Meteorites and asteroids
Giant pieces of rock falling from space made exciting plots for ‘90s sci-fi movies like ‘Armageddon’ and ‘Deep Impact’. Meteorite impact or The ‘Alvarez’ hypothesis met criticism when the theory was first raised in 1980, but it has since been widely accepted that a meteorite strike could have actually wiped out the whole dinosaur population over 65 million years ago. Russian scientists have issued some more apocalyptic predictions. An asteroid dubbed ‘Apophis’, estimated to be the size of two football fields, could collide with Earth as early as 16 April 2036 if a change in gravity causes it to fall out of its orbit.
While they admit it is theoretically possible for the asteroid to hit Earth, they note that the chances are remote; in fact, they put the odds at one in 233,000. Sergei Smirnov, a spokesman at St. Petersburg's Pulkovo Observatory, said: “How much of a threat this asteroid actually presents will be impossible to assess until 2028, when it approaches our planet. If it does strike, our planet will face a continental disaster and major climate change. And if the asteroid falls into an ocean, the disaster could assume global proportions.”
Powerful solar storms exactly like the ones the world witnessed at the beginning of 2011 occur once every eleven years as the sun’s magnetic field flips over. ‘Solar Cycle 24’ has been building gradually with the number of sunspots and solar storms set to reach a ‘solar maximum’ by 2013. Super solar flares send great geysers of hot gas and huge quantities of charged particles erupting from the surface into space. These flares of charged particles, called ‘coronal mass ejections’, slam into the Earth's magnetic shield impairing electrical devices in their path. As the sun is said to become more turbulent as it approaches the peak in its activity cycle around 2013, the UK government’s chief scientific adviser, Professor Sir John Beddington, warned: “We've had a relatively quiet period of space weather. We can't expect that quiet period to continue. At the same time over that period the potential vulnerability of our systems has increased dramatically, whether it is the smart grid in our electricity systems or the ubiquitous use of GPS in just about everything we use these days. The situation has changed. We need to be thinking about the ability both to categorise and explain and give early warning when particular types of space weather are likely to occur.”
According to some modern astronomers and an ancient Mayan prophecy, on the winter solstice of 21 December 2012, Earth will be in exact alignment with the sun and the centre of the Milky Way galaxy - an extraordinary event which happens once every 25,800 years.
No one knows exactly what effect this alignment will have on Earth, but the Mayans believed that the consequences of the inter-galactic occurrence would be catastrophic, prompting the world’s end. It is imagined that a magnetic field effect reversal will take place, where the entire mantle of the earth would shift in a matter of days, changing the position of the North and the South Pole. Such a rapid change in the Earth’s dynamics would result in earthquakes, tsunamis, global climatic change and eventually the ultimate planetary disaster, similar to the one depicted in the disaster movie ‘2012’.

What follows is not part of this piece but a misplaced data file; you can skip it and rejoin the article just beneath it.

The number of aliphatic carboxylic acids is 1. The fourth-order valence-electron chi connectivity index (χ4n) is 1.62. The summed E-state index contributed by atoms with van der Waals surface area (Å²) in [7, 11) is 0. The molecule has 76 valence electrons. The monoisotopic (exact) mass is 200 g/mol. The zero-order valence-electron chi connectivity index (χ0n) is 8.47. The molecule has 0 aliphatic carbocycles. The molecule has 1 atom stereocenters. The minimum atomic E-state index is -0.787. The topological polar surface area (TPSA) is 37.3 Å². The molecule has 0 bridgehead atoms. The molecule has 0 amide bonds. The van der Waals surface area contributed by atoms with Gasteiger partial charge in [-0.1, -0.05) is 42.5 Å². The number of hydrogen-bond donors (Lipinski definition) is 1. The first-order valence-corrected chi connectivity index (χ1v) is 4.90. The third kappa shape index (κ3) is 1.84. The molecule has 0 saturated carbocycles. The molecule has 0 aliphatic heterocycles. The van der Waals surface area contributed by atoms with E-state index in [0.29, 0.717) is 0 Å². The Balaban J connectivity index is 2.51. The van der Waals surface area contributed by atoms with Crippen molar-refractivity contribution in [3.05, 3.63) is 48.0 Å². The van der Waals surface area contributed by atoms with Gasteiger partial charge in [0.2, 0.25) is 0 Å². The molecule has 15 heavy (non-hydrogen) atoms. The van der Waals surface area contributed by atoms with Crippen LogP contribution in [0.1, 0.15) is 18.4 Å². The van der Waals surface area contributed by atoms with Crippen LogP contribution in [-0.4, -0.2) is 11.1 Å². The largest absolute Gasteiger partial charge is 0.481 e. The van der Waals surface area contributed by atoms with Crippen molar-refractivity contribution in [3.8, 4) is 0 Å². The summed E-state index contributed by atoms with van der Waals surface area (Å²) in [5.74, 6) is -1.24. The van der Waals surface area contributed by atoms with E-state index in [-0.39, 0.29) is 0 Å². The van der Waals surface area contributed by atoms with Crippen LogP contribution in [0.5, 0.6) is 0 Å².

However, NASA disagrees, predicting that the polar shift event will not mean that Earth meets it fate. Experts debunked the theory, saying: “Nothing bad will happen to Earth in 2012. Our planet has been getting along just fine for more than four billion years, and credible scientists worldwide know of no threat associated with 2012. There are no planetary alignments in the next few decades, Earth will not cross the galactic plane in 2012, and even if these alignments were to occur, their effects on the Earth would be negligible.”
Super volcano eruptions
2010’s eruption of Eyjafjallajokull in Iceland brought air travel across Northern Europe to a virtual standstill, but if one of the largest known super volcanoes was to blow, it could cause a global disaster of biblical proportions. According to volcanologists, the last super volcano to erupt was Mount Toba in Sumatra, Indonesia, 75,000 years ago. Thousands of cubic kilometres of ash and sulphur dioxide were thrown into the atmosphere - so much that it blocked out light from the sun all over the world, resulting in global temperatures plummeting by 21°c.
It is imagined that black acidic rain would have fallen due to gas poisoning. Such an event supposedly eradicated mankind, cutting the population to just a couple of thousand people, and three quarters of all living plants in the northern hemisphere are thought to have been killed.
Should the Earth’s average temperature continue to rise at the rate it has done over the last 50 years, the face of the Earth as we know it will change, say climatologists. The reasons for this type of man-made climate change have been well-documented and the Intergovernmental
Panel on Climate Change (IPCC) says it’s not too late to save our planet as leading figures try to stop the ill-effects that the Earth’s population and living species will experience from the so-called ‘greenhouse effect’ before the world becomes unbearable for man to live in.
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